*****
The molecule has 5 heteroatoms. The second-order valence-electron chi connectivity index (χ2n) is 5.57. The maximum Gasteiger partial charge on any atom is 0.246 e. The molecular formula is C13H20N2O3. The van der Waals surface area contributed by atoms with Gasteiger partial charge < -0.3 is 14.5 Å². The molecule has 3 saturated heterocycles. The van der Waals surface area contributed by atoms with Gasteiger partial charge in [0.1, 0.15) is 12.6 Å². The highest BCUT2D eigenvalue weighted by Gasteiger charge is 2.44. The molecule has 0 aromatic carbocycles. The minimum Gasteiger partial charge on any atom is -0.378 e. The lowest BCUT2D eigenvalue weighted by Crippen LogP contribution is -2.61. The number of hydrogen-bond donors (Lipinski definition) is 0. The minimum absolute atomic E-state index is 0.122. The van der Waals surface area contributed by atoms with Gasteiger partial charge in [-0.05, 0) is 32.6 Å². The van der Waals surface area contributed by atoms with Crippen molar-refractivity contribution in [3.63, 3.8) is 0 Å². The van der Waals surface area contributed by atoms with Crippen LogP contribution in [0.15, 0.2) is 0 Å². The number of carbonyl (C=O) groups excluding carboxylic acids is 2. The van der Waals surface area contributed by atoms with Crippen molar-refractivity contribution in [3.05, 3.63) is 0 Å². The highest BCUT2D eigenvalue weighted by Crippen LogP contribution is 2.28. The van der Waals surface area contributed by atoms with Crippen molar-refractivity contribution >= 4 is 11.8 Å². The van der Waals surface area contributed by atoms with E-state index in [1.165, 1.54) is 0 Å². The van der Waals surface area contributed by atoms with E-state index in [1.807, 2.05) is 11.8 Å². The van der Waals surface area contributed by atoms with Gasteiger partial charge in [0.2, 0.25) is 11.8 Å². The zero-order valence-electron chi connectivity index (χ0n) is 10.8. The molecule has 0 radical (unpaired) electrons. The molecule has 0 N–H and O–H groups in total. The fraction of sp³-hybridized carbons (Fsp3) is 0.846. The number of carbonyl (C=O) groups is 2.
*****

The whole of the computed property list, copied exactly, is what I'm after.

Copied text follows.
The molecule has 5 heteroatoms. The second-order valence-electron chi connectivity index (χ2n) is 5.57. The maximum Gasteiger partial charge on any atom is 0.246 e. The molecular formula is C13H20N2O3. The van der Waals surface area contributed by atoms with Gasteiger partial charge < -0.3 is 14.5 Å². The molecule has 3 saturated heterocycles. The van der Waals surface area contributed by atoms with Gasteiger partial charge in [0.1, 0.15) is 12.6 Å². The highest BCUT2D eigenvalue weighted by Gasteiger charge is 2.44. The molecule has 0 aromatic carbocycles. The minimum Gasteiger partial charge on any atom is -0.378 e. The lowest BCUT2D eigenvalue weighted by Crippen LogP contribution is -2.61. The number of hydrogen-bond donors (Lipinski definition) is 0. The minimum absolute atomic E-state index is 0.122. The van der Waals surface area contributed by atoms with Gasteiger partial charge in [-0.05, 0) is 32.6 Å². The van der Waals surface area contributed by atoms with Crippen molar-refractivity contribution in [3.63, 3.8) is 0 Å². The van der Waals surface area contributed by atoms with Crippen LogP contribution in [0.15, 0.2) is 0 Å². The number of carbonyl (C=O) groups excluding carboxylic acids is 2. The van der Waals surface area contributed by atoms with Crippen molar-refractivity contribution in [3.05, 3.63) is 0 Å². The highest BCUT2D eigenvalue weighted by Crippen LogP contribution is 2.28. The van der Waals surface area contributed by atoms with Crippen molar-refractivity contribution >= 4 is 11.8 Å². The van der Waals surface area contributed by atoms with E-state index in [1.165, 1.54) is 0 Å². The van der Waals surface area contributed by atoms with E-state index in [1.807, 2.05) is 11.8 Å². The van der Waals surface area contributed by atoms with Gasteiger partial charge in [0.2, 0.25) is 11.8 Å². The zero-order valence-electron chi connectivity index (χ0n) is 10.8. The molecule has 0 radical (unpaired) electrons. The molecule has 0 N–H and O–H groups in total. The fraction of sp³-hybridized carbons (Fsp3) is 0.846. The number of carbonyl (C=O) groups is 2.